2011-06-16

    Unlike reversible phase transitions, the amount of heat released upon freezing of a metastable supercooled liquid depends on the degree of supercooling. Although terrestrial supercooled water is ubiquitous and has implications for cloud dynamics and nucleation, measurements of its heat of freezing are scarce. We have performed calorimetric measurements of the heat released by freezing water at atmospheric pressure as a function of supercooling. Our measurements show that the heat of freezing can be considerably below one predicted from a reversible hydrostatic process. Our measurements also indicate that the state of the resulting ice is not fully specified by the final pressure and temperature; the ice is likely to be strained on a variety of scales, implying a higher vapor pressure. This would reduce the vapor gradient between supercooled water and ice in mixed phase atmospheric clouds. © 2011 American Chemical Society

  3. Deeply Virtual Exclusive Reactions with CLAS

    SciTech Connect

    Valery Kubarovsky

    2011-11-01

    Deeply virtual exclusive reactions offer an unique opportunity to study the structure of the nucleon at the parton level as one has access to Bjorken x{sub B} and momentum transfer to the nucleon t at the same time. Such processes can reveal much more information about the structure of the nucleon than either inclusive electroproduction or elastic form factors alone. Dedicated experiments to study Deeply Virtual Compton Scattering (DVCS) and Deeply Virtual Meson Production (DVMP) have been carried out in Hall B at Jefferson Lab. DVCS helicity–dependent and helicity–independent cross sections and beam spin asymmetries have been measured with CLAS, as well as cross sections and asymmetries for the {pi}{sup }0, {eta} , {rho}{sup }0, {rho}{sup +}, {omega} and {phi} for exclusive electroproduction. The data were taken in a wide kinematic range in Q{sup 2}=1–4.5 GeV{sup 2}, x{sub B}=0.1–0.5, and {absval t} up to 2 GeV{sup 2}. We will discuss the interpretation of these data in terms of traditional Regge and Generalized Parton Distributions (GPDs) models. The successful description of the recent CLAS pseudoscalar meson exclusive production data by GPD-based model provides a unique opportunity to access the transversity GPDs. We view the work presented in this report as leading into the program of the Jefferson Lab 12 GeV upgrade. The increased energy and luminosity will allow us to acquire data at much higher Q{sup 2} and x{sub B}, and perform Rosenbluth L/T separations of the cross sections.

  4. Deeply Virtual Compton Scattering off the Neutron

    NASA Astrophysics Data System (ADS)

    Mazouz, M.; Camsonne, A.; Camacho, C. Muñoz; Ferdi, C.; Gavalian, G.; Kuchina, E.; Amarian, M.; Aniol, K. A.; Beaumel, M.; Benaoum, H.; Bertin, P.; Brossard, M.; Chen, J.-P.; Chudakov, E.; Craver, B.; Cusanno, F.; de Jager, C. W.; Deur, A.; Feuerbach, R.; Fieschi, J.-M.; Frullani, S.; Garçon, M.; Garibaldi, F.; Gayou, O.; Gilman, R.; Gomez, J.; Gueye, P.; Guichon, P. A. M.; Guillon, B.; Hansen, O.; Hayes, D.; Higinbotham, D.; Holmstrom, T.; Hyde, C. E.; Ibrahim, H.; Igarashi, R.; Jiang, X.; Jo, H. S.; Kaufman, L. J.; Kelleher, A.; Kolarkar, A.; Kumbartzki, G.; Laveissiere, G.; Lerose, J. J.; Lindgren, R.; Liyanage, N.; Lu, H.-J.; Margaziotis, D. J.; Meziani, Z.-E.; McCormick, K.; Michaels, R.; Michel, B.; Moffit, B.; Monaghan, P.; Nanda, S.; Nelyubin, V.; Potokar, M.; Qiang, Y.; Ransome, R. D.; Réal, J.-S.; Reitz, B.; Roblin, Y.; Roche, J.; Sabatié, F.; Saha, A.; Sirca, S.; Slifer, K.; Solvignon, P.; Subedi, R.; Sulkosky, V.; Ulmer, P. E.; Voutier, E.; Wang, K.; Weinstein, L. B.; Wojtsekhowski, B.; Zheng, X.; Zhu, L.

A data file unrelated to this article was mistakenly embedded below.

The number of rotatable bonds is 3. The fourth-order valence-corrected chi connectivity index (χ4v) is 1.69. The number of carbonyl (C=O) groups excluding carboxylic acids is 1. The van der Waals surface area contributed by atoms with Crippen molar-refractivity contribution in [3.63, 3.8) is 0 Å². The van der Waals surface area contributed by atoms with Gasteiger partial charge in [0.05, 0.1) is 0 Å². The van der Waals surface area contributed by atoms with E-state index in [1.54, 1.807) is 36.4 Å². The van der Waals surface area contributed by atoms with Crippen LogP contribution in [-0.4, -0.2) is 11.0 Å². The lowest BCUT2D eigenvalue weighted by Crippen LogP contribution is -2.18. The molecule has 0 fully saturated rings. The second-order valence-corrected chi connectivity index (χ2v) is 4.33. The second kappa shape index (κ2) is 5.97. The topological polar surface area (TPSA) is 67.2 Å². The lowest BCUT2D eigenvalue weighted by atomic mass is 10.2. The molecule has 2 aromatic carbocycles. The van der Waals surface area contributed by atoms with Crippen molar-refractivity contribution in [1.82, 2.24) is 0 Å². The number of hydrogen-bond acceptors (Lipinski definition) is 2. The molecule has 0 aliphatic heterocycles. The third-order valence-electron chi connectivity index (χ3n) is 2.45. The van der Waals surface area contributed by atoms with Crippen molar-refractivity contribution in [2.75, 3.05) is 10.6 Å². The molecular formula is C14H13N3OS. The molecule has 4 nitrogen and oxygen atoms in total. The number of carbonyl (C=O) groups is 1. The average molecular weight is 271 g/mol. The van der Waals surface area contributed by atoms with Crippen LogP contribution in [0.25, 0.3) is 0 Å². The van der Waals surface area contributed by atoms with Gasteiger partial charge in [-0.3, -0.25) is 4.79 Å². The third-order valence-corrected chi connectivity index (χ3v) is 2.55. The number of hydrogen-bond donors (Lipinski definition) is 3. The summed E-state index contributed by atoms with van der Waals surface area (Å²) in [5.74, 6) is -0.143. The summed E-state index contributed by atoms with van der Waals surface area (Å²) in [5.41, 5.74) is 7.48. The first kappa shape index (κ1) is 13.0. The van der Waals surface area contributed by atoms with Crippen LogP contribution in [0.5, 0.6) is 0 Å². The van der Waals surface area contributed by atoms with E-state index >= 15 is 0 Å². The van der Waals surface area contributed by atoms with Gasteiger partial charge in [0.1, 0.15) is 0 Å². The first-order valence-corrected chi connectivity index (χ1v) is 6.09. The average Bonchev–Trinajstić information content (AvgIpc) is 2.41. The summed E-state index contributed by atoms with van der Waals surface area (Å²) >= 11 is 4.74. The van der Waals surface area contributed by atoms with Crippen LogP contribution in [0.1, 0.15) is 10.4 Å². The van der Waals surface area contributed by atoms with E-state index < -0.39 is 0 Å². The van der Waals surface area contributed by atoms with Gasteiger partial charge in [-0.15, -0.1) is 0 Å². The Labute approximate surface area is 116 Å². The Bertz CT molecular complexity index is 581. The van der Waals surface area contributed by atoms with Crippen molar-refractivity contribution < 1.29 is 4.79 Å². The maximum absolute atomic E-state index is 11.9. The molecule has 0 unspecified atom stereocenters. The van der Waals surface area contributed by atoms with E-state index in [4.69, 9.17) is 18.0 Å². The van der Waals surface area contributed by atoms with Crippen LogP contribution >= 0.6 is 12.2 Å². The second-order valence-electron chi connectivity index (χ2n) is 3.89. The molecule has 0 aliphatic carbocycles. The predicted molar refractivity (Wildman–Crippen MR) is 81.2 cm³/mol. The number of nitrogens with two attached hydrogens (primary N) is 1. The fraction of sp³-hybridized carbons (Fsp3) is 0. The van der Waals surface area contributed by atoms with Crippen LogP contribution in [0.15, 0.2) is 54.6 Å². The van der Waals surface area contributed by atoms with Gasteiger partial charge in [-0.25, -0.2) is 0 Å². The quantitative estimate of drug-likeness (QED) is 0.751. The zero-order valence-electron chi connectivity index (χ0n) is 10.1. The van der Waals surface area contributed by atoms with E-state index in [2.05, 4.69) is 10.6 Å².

2007-12-01

    The present experiment exploits the interference between the deeply virtual Compton scattering (DVCS) and the Bethe-Heitler processes to extract the imaginary part of DVCS amplitudes on the neutron and on the deuteron from the helicity-dependent D(e→,e'γ)X cross section measured at Q2=1.9GeV2 and xB=0.36. We extract a linear combination of generalized parton distributions (GPDs) particularly sensitive to Eq, the least constrained GPD. A model dependent constraint on the contribution of the up and down quarks to the nucleon spin is deduced.

  5. Deeply virtual compton scattering off the neutron.

    PubMed

    Mazouz, M; Camsonne, A; Camacho, C Muñoz; Ferdi, C; Gavalian, G; Kuchina, E; Amarian, M; Aniol, K A; Beaumel, M; Benaoum, H; Bertin, P; Brossard, M; Chen, J-P; Chudakov, E; Craver, B; Cusanno, F; de Jager, C W; Deur, A; Feuerbach, R; Fieschi, J-M; Frullani, S; Garçon, M; Garibaldi, F; Gayou, O; Gilman, R; Gomez, J; Gueye, P; Guichon, P A M; Guillon, B; Hansen, O; Hayes, D; Higinbotham, D; Holmstrom, T; Hyde, C E; Ibrahim, H; Igarashi, R; Jiang, X; Jo, H S; Kaufman, L J; Kelleher, A; Kolarkar, A; Kumbartzki, G; Laveissiere, G; Lerose, J J; Lindgren, R; Liyanage, N; Lu, H-J; Margaziotis, D J; Meziani, Z-E; McCormick, K; Michaels, R; Michel, B; Moffit, B; Monaghan, P; Nanda, S; Nelyubin, V; Potokar, M; Qiang, Y; Ransome, R D; Réal, J-S; Reitz, B; Roblin, Y; Roche, J; Sabatié, F; Saha, A; Sirca, S; Slifer, K; Solvignon, P; Subedi, R; Sulkosky, V; Ulmer, P E; Voutier, E; Wang, K; Weinstein, L B; Wojtsekhowski, B; Zheng, X; Zhu, L

    2007-12-14